November 2018: FWF #18: Motherhood and Intimacy, with writer and journalist Antonella Gambotto-Burke. Also, Lesley Hardy and Beverly Andrews from Folkestone’s community heritage and archaeology project, Finding Eanswythe.
October 2018: FWF #17: Roots
Aida Silvestri explored the idea of home, belonging and the implications of migration and the local communities. Aida is a UK based artist who creates work concerning sensitive issues of culture, ethnicity, identity, health, politics and the urban landscape. She is currently working on a project that promotes integration and diffuses tensions among different community groups in Kent by focusing mainly on areas of the county that are experiencing or have experienced demographic changes due to the influx of migrants.
Folkestone-based artist, chef and feminist Cherry Truluck spoke about Custom, a new community food project she’s starting which is focused on women and labour exchange. Cherry runs East Cliff Kitchen and curated The Architecture of Anxiety (exhibition about feminism & space) during the triennial last year. She talked about making/claiming space through the sharing of food and the culture of food production. We also heard from Sheree Bell about the new Folkestone Wellbeing Centre, body positivity, and her Resilient You programme.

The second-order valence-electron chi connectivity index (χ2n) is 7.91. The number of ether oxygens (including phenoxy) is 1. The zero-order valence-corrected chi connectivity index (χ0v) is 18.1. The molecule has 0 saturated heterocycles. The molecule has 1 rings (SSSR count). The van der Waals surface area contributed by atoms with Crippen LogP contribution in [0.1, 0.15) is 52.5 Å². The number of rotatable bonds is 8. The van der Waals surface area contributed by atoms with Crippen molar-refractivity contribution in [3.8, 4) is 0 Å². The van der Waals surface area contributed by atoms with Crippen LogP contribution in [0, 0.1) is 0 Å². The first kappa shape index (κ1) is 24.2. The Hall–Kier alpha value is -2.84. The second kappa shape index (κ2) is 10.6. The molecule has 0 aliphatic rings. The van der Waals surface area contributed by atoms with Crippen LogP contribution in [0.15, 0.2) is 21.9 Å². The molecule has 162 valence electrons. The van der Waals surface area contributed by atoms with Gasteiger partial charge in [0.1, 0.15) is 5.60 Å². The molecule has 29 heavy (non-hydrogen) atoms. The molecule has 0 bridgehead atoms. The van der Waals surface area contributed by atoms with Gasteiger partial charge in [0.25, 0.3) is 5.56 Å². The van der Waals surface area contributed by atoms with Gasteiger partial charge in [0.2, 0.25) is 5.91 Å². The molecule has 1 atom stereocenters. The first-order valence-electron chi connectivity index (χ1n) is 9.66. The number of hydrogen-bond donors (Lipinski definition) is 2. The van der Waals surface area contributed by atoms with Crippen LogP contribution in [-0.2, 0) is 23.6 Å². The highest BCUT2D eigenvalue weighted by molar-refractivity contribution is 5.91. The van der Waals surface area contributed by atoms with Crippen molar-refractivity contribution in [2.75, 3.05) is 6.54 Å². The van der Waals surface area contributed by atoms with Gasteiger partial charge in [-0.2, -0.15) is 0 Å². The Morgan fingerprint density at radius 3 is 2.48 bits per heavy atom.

Emily Ghassempour spoke about period poverty initiative The Red Box Project and Catherine Sangster discussed women and language, the power of words, and her work for the Oxford English Dictionary.
Dr Alice Haylett Bryan, Associate Lecturer in Film Studies, King’s College London, spoke about Anzieu’s ideas of the skin ego (the human psyche and ego are formed through the contact with the mother’s skin in the first stages of childhood) and film.
Charlotte Jacklin, the founder and editor of Betty magazine. https://www.instagram.com/bettymagazine
February 2018: FWF #11
Tess Kingham, MP from 1997-2001, on women in politics
December 2017: FWF #10 – winter party!
November 2017: FWF #9
Dr Kathleen Webb on Gender Equality in Science
October 2017: FWF #8
Triennial artist Emily Peasgood on music, and Diane Dever who curates the Harbour Arm as a social space
September 2017: FWF #7
Roller derby queen Demi Lition on founding Kent Roller Girls
July 2017: FWF #6
Rev Dr Melanie Marshall on Woman or Priest?
June 2017: FWF #5
Writers Emma Claire Sweeney and Emily Midorikawa on Female Literary Friendships
Links to their website, their article in The Independent, their appearance on Radio 4 Woman’s Hour (to come). Their book is called A Secret Sisterhood.
also, Joy on Folkestone Pride, which takes place on the afternoon of 19 August.
May 2017: FWF #4
Jo Smith, academic researcher, on Online Misogyny
also, Liu Batchelor on setting up TEDx Folkestone
April 2017: FWF #3
Dr Lesley Hall on Women Scientists and their Erasure from History
March 2017: FWF #2
Human rights lawyer Michelle Brewer and Chris Beddoe on Human Trafficking
also, Allegra Galvin on getting involved with the East Kent Women’s Equality Party
January 2017: FWF #1
Criminologist Dr Marian Duggan on Domestic Violence and Clare’s Law
also, Leah Thorn on Older Women Rock
Emma Westbrook on Boss(y) Girls Project
Katy Lockey on Motherhood and Identity Project
- Rising Sun domestic violence charity based in Canterbury, who don’t just do fantastic work with women locally, but also support Marian’s research.
- Folkestone’s own Home Start, who run so many services here, with a very small team. Support their work any way you can.
- The East Kent Rape Crisis Centre is looking for volunteers to train and work on the helpline.